Outside the fantasy, Kimiko isn’t speaking after all—but she does have something to say, and she kisses Frenchie to say it. I’ve been wondering for the show’s entire run whether Frenchie and Kimiko would go down the romantic path, and I think it speaks to the strength of the writing of their relationship that it could work either way. As I’ve mentioned in previous reviews, Frenchie and Kimiko together are sweet but never cloying, always genuinely emotionally affective. The show has struck gold with a relationship that feels natural and necessary whether it’s platonic or romantic.
Frenchie seems to have a similar ambivalence about the nature of their relationship—he needs a second to process, so he runs off to grab some coffee. Kimiko doesn’t seem too bothered by his panic; she smiles when he leaves, and he smiles at the coffee machine, indicating that he’s ready to tell her he feels the same. But—tragedy of tragedies—he’s kidnapped by Little Nina’s minions, leaving Kimiko to think she’s been stood up. Alas, nothing good can last.
Meanwhile, Crimson Countess is innocently camming in her house—go girl, get that supplemental income—for a regular customer (hi Seth Rogen). Butcher interrupts the session and ties her up, telling her that Soldier Boy is alive and coming to find her. Turns out she knew the Russians had him all along, and she’s absolutely certain he’s going to kill her when he finds her. She pleads to be let go, but Butcher informs her that she’s their bait.
Butcher and Hughie are all V’d up, whereas M.M. has refused on principle. (During this scene, we also get the classic Kripke trunk shot, lest we forget that he’s the Supernatural guy. Work to do indeed.) Not only does M.M. want nothing to do with the V, but he has also called Annie and told her they need backup, effectively tattling on Hughie (deservedly) for taking V again even though he promised he wouldn’t do it again. In their ensuing argument, Hughie finally says what he’s been hinting around this whole time: “I can finally save you for once.” It’s always been about power for him, whether or not he realizes it. As long as Annie has superpowers and he doesn’t, he’ll never feel like they’re on an equal emotional playing field.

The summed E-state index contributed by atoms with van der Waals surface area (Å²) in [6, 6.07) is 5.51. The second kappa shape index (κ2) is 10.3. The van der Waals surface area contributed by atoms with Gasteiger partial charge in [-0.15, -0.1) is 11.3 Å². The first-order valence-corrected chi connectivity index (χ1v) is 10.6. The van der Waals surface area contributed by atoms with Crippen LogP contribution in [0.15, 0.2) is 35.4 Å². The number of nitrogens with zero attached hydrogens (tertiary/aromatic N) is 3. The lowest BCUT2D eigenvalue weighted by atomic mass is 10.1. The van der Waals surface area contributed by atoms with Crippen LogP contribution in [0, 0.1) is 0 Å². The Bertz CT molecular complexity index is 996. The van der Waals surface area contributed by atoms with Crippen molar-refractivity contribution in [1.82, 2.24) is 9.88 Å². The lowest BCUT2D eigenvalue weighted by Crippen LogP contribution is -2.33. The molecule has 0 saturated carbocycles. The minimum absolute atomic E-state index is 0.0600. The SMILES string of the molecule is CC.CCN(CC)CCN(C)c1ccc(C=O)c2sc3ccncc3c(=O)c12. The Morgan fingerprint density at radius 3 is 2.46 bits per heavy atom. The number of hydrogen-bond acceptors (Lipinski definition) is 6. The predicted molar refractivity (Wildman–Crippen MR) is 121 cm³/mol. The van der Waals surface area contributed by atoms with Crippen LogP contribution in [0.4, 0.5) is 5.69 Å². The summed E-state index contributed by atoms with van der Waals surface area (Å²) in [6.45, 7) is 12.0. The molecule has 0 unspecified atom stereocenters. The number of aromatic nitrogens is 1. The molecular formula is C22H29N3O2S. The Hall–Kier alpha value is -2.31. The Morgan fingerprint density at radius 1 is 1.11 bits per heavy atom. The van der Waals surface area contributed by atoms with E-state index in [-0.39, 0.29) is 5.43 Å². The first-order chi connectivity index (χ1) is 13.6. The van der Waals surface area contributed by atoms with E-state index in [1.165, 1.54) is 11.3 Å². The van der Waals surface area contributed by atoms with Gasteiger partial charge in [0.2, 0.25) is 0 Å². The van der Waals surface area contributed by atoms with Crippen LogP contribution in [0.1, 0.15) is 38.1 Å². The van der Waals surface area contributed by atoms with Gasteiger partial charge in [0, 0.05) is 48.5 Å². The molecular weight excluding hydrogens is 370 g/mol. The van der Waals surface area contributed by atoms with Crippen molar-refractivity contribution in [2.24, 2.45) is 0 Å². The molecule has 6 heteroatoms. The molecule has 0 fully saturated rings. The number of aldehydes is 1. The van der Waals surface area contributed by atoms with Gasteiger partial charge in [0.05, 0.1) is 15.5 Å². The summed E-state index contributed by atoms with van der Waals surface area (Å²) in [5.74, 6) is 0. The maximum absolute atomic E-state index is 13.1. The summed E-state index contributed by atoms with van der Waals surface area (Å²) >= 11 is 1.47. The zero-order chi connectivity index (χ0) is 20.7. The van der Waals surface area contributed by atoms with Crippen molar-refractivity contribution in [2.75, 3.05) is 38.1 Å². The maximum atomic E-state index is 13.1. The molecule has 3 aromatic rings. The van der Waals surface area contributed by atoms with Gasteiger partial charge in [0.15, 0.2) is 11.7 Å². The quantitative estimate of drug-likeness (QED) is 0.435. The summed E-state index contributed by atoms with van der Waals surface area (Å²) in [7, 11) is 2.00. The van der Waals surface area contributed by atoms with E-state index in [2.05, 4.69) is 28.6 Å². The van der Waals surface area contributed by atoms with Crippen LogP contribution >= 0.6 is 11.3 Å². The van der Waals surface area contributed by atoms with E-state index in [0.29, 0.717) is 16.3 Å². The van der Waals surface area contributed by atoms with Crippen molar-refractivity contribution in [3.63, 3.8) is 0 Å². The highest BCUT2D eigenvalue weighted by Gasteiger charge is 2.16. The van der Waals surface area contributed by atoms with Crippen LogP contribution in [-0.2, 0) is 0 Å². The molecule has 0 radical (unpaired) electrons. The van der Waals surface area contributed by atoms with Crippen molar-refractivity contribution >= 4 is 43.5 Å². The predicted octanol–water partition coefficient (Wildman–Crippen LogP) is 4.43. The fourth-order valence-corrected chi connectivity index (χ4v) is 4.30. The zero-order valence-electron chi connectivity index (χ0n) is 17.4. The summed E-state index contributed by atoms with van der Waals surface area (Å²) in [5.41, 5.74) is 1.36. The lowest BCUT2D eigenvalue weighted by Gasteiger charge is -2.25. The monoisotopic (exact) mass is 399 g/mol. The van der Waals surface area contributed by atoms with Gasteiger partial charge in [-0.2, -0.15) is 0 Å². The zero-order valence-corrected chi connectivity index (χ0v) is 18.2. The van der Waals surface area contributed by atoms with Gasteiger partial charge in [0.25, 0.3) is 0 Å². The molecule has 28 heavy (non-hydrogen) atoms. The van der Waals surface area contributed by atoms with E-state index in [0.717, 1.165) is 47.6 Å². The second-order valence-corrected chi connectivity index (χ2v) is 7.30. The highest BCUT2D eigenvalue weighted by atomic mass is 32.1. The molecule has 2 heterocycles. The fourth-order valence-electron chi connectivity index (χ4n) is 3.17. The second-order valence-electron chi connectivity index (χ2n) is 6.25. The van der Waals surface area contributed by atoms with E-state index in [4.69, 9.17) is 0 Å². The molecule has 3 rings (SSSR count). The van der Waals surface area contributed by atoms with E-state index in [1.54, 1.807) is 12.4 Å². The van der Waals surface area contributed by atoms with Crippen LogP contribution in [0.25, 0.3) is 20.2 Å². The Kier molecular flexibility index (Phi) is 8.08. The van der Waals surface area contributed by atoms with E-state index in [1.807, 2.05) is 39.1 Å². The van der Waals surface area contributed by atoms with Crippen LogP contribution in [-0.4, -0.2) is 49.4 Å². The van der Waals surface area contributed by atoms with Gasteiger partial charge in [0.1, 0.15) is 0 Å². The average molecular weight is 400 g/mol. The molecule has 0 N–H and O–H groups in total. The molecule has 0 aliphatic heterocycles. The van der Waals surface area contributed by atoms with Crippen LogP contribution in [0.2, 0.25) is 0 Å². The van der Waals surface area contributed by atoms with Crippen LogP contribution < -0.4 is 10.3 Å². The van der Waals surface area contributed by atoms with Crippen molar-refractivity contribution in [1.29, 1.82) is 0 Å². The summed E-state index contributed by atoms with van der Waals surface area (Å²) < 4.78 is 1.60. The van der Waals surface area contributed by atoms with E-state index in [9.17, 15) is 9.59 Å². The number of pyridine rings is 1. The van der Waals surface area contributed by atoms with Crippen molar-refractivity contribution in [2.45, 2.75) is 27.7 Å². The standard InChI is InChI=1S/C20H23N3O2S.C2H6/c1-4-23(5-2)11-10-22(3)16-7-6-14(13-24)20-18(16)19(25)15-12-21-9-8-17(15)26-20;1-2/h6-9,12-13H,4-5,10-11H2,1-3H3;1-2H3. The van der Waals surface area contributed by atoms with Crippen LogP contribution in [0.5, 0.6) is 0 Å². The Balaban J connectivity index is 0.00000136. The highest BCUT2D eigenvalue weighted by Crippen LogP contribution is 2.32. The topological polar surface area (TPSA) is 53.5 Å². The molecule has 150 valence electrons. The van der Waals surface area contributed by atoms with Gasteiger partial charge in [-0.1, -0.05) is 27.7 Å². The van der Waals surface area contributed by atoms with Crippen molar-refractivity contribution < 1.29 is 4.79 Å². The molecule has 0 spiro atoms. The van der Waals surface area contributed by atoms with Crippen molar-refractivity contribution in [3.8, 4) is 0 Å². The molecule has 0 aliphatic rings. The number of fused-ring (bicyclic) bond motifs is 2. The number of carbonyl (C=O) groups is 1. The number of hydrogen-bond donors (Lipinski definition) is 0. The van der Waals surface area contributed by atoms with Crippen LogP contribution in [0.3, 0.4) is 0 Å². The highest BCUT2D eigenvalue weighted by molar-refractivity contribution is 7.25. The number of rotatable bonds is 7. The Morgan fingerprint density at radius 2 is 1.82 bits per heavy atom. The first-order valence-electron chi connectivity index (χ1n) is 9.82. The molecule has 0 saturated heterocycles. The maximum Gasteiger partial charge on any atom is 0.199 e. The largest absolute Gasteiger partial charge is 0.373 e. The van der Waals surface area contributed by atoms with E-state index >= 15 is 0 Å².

While Hughie and Annie are off having a lovers’ spat, the Geiger counter begins to tick just as M.M. realizes he doesn’t feel so good—he’s been drugged by Butcher, who wants him out of the way for this next part. The master plan, it turns out, is to team up with Soldier Boy; he promises that Soldier Boy can have Crimson Countess as long as he’ll help Butcher kill Homelander. Hughie also knew this was the plan, shocking Annie, who begs him not to follow Butcher’s lead. He does anyway. Poor Annie. She’s been having a real rough go of it. Let’s hope something goes her way soon.
Inside the Countess’s house, she greets Soldier Boy by his first name (Ben, apparently), and their conversation takes a swift turn into territory that very clearly parallels the earlier conversation between Maeve and Homelander: She reveals that she hated him the whole time. In retaliation, he blasts the whole house apart.
To be perfectly honest, I still can’t quite get a read on Ackles’s portrayal of Soldier Boy. Some of his lines indicate that Soldier Boy could have been kind of funny—sardonic, sarcastic, ruthlessly charming—but instead, he’s very serious in a vaguely Shakespearean manner. It’s obvious—and makes perfect sense—that Soldier Boy takes himself very seriously, but fingers crossed that that self-seriousness leads to some sort of folly, some kind of comic payoff. When your funniest delivery so far is a homophobic facial expression, there may be some room for growth. Thankfully, there’s half a season left for that growth to take place.